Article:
Another spectacular piece of information was provided by the Cuban press, but ignored by the “democratic press”. New Zealand, a highly developed nation, enlisted the services of Cuban professionals who had worked out a literacy system whose praises were sung by the most influential international institutions, in order to help literate members of its own population. The Cuban method had already enabled over a million Venezuelans to become literate in a mere six months (from June to December 2003). (20) This type of news does not suit the western press, which deems it ideologically inadmissible. A hack from a major French daily preferred to rejoice at Bush’s re-election and the state of siege Washington is imposing on the Cuban people. The legitimacy of such an iniquitous action has not been challenged anywhere by the fawning flatterers of free-marketism. (21) However the obsequious nature of the “free” press towards those who hold power in the world has now become more or less institutionalised and would make the most despotic autocrat turn green with envy.
 El Nuevo Herald, “ Una nueva condena a Cuba “, 5th November 2004. www.miami.com/mld/elnuevo/news/world/cuba/10102421.htm (site consulted 5th November 2004).
 El Nuevo Herald, “ Disidentes ‘votan’ por Bush “, 4th November 2004. www.miami.com/mld/elnuevo/news/world/cuba/10092647.htm (site consulted 5th November 2004).
 Colin L. Powell, Commission for Assistance to a Free Cuba, (Washington : United States Department of State, May 2004). www.state.gov/documents/organization/32334.pdf (site consulted 7th May 2004), p. 22.
 Mike Allen, “ Powell Successor Must Be Confirmed by Senate “, The Washington Post, 17th November 2004 : A01.
 El Nuevo Herald, “ Preocupa a Washington papel de Castro en Venezuela y Colombia “, 10th October 2004. www.miami.com/mld/elnuevo/news/world/cuba/98804440.htm (site consulted 11th October 2004).
 Ignacio Ramonet, “ Bush II “, Le Monde Diplomatique, December 2004 : 1 ; Dan Eggen, “ Ashcroft Decries Court Rulings “, The Washington Post, 13th November 2004 : A06.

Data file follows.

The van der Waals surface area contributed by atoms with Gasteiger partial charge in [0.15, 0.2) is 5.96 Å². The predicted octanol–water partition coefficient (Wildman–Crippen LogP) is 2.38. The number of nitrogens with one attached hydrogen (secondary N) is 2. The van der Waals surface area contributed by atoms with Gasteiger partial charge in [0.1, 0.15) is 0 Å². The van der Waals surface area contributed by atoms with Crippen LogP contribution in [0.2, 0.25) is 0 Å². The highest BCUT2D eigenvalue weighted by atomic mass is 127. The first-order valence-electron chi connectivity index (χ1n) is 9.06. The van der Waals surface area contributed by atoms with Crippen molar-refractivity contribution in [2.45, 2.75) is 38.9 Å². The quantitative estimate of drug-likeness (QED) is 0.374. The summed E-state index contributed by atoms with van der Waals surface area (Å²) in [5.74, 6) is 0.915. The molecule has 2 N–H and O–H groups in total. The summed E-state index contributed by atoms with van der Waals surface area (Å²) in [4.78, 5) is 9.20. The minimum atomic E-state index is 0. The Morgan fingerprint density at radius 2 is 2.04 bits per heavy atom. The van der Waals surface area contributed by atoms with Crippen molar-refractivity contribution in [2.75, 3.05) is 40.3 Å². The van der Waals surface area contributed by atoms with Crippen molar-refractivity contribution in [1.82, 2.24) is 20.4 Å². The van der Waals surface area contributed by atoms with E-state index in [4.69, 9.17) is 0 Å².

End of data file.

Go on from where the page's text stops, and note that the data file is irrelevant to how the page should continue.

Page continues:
Oscar Corral, “ Mel Martinez Says Goal as Senator Is a Free Cuba “, The Miami Herald, 15th November 2004 : 1A ; El Nuevo Herald, “ Un bloque sólido contre el régimen “, 5th November 2004. www.miami.com/mld/elnuevo/news/world/cuba/10102419.htm (site consulted 5th November 2004).
Baró Diaz, “ Seminar Tackles Cuba Transition “, The Sun
Sentinel, 10 novembre 2004. www.sun-sentinel.com.news/local/cuba/sfl-
 Granma, “ 179 países votan en la ONU contra el bloqueo “, 28th October 2004. www.granma.cu/espanol/2004/octubre/juev28/votan-e.html (site consulted 29th October 2004).
 El Nuevo Herald, “La ONU condena una vez más el embargo comercial de EEUU”, 29th October 2004. www.miami.com/mld/elnuevo/news/world/cuba/10041675.htm (site consulted 30th October 2004).
Bauza, “Bush Expected to Stay Course”, The Sun Sentinel,
7th November 2004. www.sun-sentinel.com.news/local/cuba/sfl-
 Felipe Pérez Roque, “Declaración del compañero Felipe Pérez Roque, Ministro de Relaciones Exteriores, en el tema 28 de la agenda de la Asamblea General de la ONU ‘Necesidad de poner fin al bloqueo económico, comercial y financiero impuesto por los Estados Unidos de América contra Cuba”, Granma, 28th October 2004. granmai.cubaweb.com/documento/espanol04/014.html (site consulted 30th October 2004).
 Vanessa Bauza & Rafael Lorente, “ Castro Bets on Dollar Ban “, The Sun Sentinel, 27th October 2004. www.sun-sentinel.com.news/local/cuba/sfl-acubapol27oct27,0,6899932.story?coll=sfla-news-cuba (site consulted le 28th October 2004) ; Pablo Bachelet, “White House Stemming Flow of Remittances”, The Miami Herald, 26th October 2004. www.miami.com/mld/miamiherald/news/world/cuba/10014046.htm (site consulted 27th October 2004).
 Felipe Pérez Roque, op. cit.
 Nancy San Martin, “Cuba to Take 10% of Exiles’ Cash”, The Miami Herald, 26th October 2004. www.miami.com/mld/miamiherald/10015097.htm (site consulted 27th October 2004).
 Paulo A. Paranagua, “L’Europe se divise sur le maintien de sanctions contre Fidel Castro”, Le Monde, 19th November 2004 : 4 ; Damian Castaño, “El Parlamento Europeo a favor de la mano dura”, El Nuevo Herald, 18th November 2004. www.miami.com/mld/elnuevo/news/world/cuba/10208309.htm (site consulted19th November 2004).
 Granma, “Ratifica Chávez que Aznar apoyó fallido golpe de Estado en Venezuela”, 23rd November 2004. www.granma.cu/espanol/2004/noviembre/mar23:chavez.html (site consulted 24th November 2004).
 El Nuevo Herald, “Se reanudan los contactos oficiales con España”, 26th November 2004. www.miami.com/mld/elnuevo/news/world/cuba/10273046.htm (site consulted 26th November 2004).
 Pablo Alfonso, “Periodista cubano vuelve a la isla tras 43 años de exilio”, El Nuevo Herald, 18th November 2004. www.miami.com/mld/elnuevo/news/world/cuba/10208590.htm (site consulted 19th November 2004).
 Lilliam Riera, “Cuba colabora con programa de alfabetización en Nueva Zelanda”, Granma, 2nd November 2004. www.granma.cu/espanol/2004/noviembre/mar2/45zelanda.html (site consulted 3rd November 2004).
 François Hauter, “A Cuba, Fidel Castro est dans la nasse”, Le Figaro, 4th November 2004. www.lefigaro.fr/etatsunis2004/20041104.FIG0056.html (site consulted 4th November 2004).